The one-on-one between the sales manager and the salesperson seems to either be a sacred hyper-helpful experience, or a total waste of time for both. I firmly believe this is a vital part of being a great sales manager, and to running the modern sales organization, but far too many people just don’t do it right.
One common misconception I hear from sales managers is that they already talk to their salespeople every day, and know everything that’s going on. So why do I need a one-on-one? The primary benefit is that both the sales manager and the salesperson need to have time carved out where they can BOTH pull themselves away from the daily whirlwind to focus on what’s going well, what needs help, re-assess the plan, and have an opportunity to just talk openly about anything. Those are things that just can’t happen when you’re running around during the week. And they are vital.
Here’s a few practical tips on how to make your one-on-ones great.
6 Tips to Make Your Modern Sales One-on-Ones Great
- Set a Schedule – As far as frequency and duration, I’ve always been partial to a weekly 30-minute meeting, though I know some prefer 60-minutes every other week. I like the weekly because in the off chance that you miss one for some reason, you don’t run the risk of going 2 to 3-weeks before one happens. Plus 30-minutes forces you both to be crisp.
- Stick to the Schedule – Set a schedule and stick to it. When I say stick to it, I don’t mean that it always has to be on the same day at the same time no matter what. I just mean that if a conflict comes up, reschedule it – and do so ahead of time, not 10 minutes after the meeting was supposed to happen.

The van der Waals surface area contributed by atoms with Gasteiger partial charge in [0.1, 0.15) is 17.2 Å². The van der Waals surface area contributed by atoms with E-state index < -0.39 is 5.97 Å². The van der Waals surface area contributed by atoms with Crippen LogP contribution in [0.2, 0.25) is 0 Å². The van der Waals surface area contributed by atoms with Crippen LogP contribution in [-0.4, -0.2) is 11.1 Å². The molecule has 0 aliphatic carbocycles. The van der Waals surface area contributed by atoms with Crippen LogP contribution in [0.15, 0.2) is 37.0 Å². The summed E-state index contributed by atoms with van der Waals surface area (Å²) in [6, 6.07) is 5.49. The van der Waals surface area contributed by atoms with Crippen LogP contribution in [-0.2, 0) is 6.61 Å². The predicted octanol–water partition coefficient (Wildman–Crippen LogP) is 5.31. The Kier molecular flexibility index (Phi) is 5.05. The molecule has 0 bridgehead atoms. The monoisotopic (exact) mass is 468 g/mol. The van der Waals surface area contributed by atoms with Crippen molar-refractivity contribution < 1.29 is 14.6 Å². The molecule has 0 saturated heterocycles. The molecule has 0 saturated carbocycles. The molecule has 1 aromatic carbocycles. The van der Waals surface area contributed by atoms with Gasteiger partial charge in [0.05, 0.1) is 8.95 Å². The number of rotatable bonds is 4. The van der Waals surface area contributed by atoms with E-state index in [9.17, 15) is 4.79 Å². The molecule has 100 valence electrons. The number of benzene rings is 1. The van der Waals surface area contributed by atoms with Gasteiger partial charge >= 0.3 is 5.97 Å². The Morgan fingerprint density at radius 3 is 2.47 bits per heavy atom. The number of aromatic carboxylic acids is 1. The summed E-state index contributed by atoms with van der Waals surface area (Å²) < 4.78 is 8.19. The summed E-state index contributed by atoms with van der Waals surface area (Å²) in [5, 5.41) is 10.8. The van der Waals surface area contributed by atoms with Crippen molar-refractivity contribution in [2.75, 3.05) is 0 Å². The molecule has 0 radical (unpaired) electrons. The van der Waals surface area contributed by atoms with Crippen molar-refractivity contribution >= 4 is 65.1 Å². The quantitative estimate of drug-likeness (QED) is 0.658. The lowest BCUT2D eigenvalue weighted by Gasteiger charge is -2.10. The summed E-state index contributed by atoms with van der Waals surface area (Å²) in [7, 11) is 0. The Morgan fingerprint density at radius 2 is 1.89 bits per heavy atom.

- Salesperson Brings the Agenda – Tell your salesperson that the time is meant for them, so you expect them to come to the meeting with an agenda. When the meeting starts, you want them to take control. You’ll be amazed at how consistently your salespeople come with solid topics – especially if you haven’t done this before. There’s stuff going on in their head that you otherwise wouldn’t know about.
- Bring Your Discussion Points – Generally, it’s good to come with a topic or two of your own. Just jot down a couple points in your notebook, or a note service like Evernote or Wunderlist. When you come with topics, it shows that you are thinking about them ahead of time, and communicates that you count on this scheduled time to review topics together. It’s one more reason not to miss it.
- Review Sales KPI’s – Defining your sales teams key metrics and sales KPI’s is crucial to running your business, and the one-on-one is the time to quickly review together. This is a chance to step back and review together if your salespeople are firing on all cylinders. For example, are they having enough VP-level meetings, identifying enough new opportunities, sending out enough proposals, etc. These are all key things that need to be happening day-in-and-day out, and it’s easy to let them slip. The one-on-one is a perfect place to pause and review, and course correct, if necessary.
- Review the Pipeline – This is the obvious one, and often times is the ONLY thing reviewed at a one-on-one, which is probably the biggest mistake. You need to go over this for sure, among other topics noted above. Some even just review it quickly in the one-on-one, and then have a separate team meeting that’s only focused on pipeline review so you have more time and can discuss as a group.